2. Markets are held together by the same “glue” as networks. What holds the network together (not at the level of bits ‘n’ routers, of course) are the interests people express through their links. Likewise for networked markets. Shared interests, not messages, make networked markets.

3. Markets are transparent like networks. Because the connective tissue of the network consists of links, and those links tend to be public, the network tends towards transparency. (Note: tends towards.) I want to mention three types of marketing transparency that I think are crucial.

a. Transparent sources: We need to be able to follow links to the sources (the facts and conversations) that lead you to what you say.

b. Transparent self: We need to know you are who you say you are (no astroturfing or phony reviews!), but we also need to know that you know that you’re a fallible human like the rest of us. The posturing and perfectionism of traditional marketing increasingly will decrease the company’s credibility.

c. Transparent interests. The customer’s interest in a product often are not aligned with the company’s interest in selling it to her. The customer’s interests are complex (buying a bike to save gas money and to get some exercise and to save the earth and to feel like a kid), while, at worst, the company has a single interest. Because of this potential mismatch of interests, we need transparency about the company’s interests.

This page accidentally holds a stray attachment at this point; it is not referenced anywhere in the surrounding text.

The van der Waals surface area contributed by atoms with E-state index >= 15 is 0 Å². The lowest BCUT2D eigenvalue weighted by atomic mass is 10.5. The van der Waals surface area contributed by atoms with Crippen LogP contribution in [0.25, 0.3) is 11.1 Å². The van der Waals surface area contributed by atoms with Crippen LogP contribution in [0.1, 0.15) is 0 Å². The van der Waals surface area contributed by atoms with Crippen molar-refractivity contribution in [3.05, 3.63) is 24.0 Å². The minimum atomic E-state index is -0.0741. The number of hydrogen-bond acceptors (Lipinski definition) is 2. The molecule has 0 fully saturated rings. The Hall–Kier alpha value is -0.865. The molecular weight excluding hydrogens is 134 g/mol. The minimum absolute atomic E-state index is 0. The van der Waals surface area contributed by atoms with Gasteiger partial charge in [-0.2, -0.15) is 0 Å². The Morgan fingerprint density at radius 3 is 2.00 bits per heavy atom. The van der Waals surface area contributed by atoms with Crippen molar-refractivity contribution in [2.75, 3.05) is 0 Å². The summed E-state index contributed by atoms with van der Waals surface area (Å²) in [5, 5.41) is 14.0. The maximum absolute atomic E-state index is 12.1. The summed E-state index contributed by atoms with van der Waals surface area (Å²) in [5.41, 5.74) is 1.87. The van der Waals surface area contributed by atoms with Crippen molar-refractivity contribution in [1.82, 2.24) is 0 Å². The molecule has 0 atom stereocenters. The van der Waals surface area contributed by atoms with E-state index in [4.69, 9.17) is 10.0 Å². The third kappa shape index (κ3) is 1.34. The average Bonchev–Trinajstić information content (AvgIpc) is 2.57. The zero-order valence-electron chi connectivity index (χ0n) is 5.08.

Summary: Transparency of (a) sources to trust your facts, of (b) self to trust you, of (c) interests to trust what you’re up to on our Internet.

Part III. Four challenges (plus one)

1. How does a marketer deal with the non-alignment of interests? At the very same time, the market may range from wanting to sing kumbayah to being near-violently politically opposed. Tough problem. Part of the answer is to be willing to embrace a straightforward advocacy (with facts and reasons and full transparency) about positions much of the market may disagree with. In a network based on difference, honest disagreement is better than a phony agreeableness.

2. Cluetrain advocated authenticity. Over the years, I find myself agreeing more with Chris Locke‘s skepticism about the concept. What does it mean for an organization to be authentic? It’s hard even to make sense of the term. E.g., does it mean that everyone has to agree with the founder’s opinions? Does it mean that people who are working there simply because it’s a job have to pretend to be enthusiastic?

3. Companies are hierarchical because hierarchies scale up to the size of an army (= the number of Ashton Kutcher’s Twitter followers). But hierarchies don’t interact with networks very comfortably. E.g., who speaks for the company?

4. Respect the conversation. Although markets are conversations, conversations are not markets. The conversations are more important than your marketing. And if you participate, then truly participate; don’t participate with the secret aim of subverting the discussion.

5. The hardest thing for marketers: Resist opportunities.

The End.

(By the way, here’s Marketing Magazine‘s brief write-up of the talk.)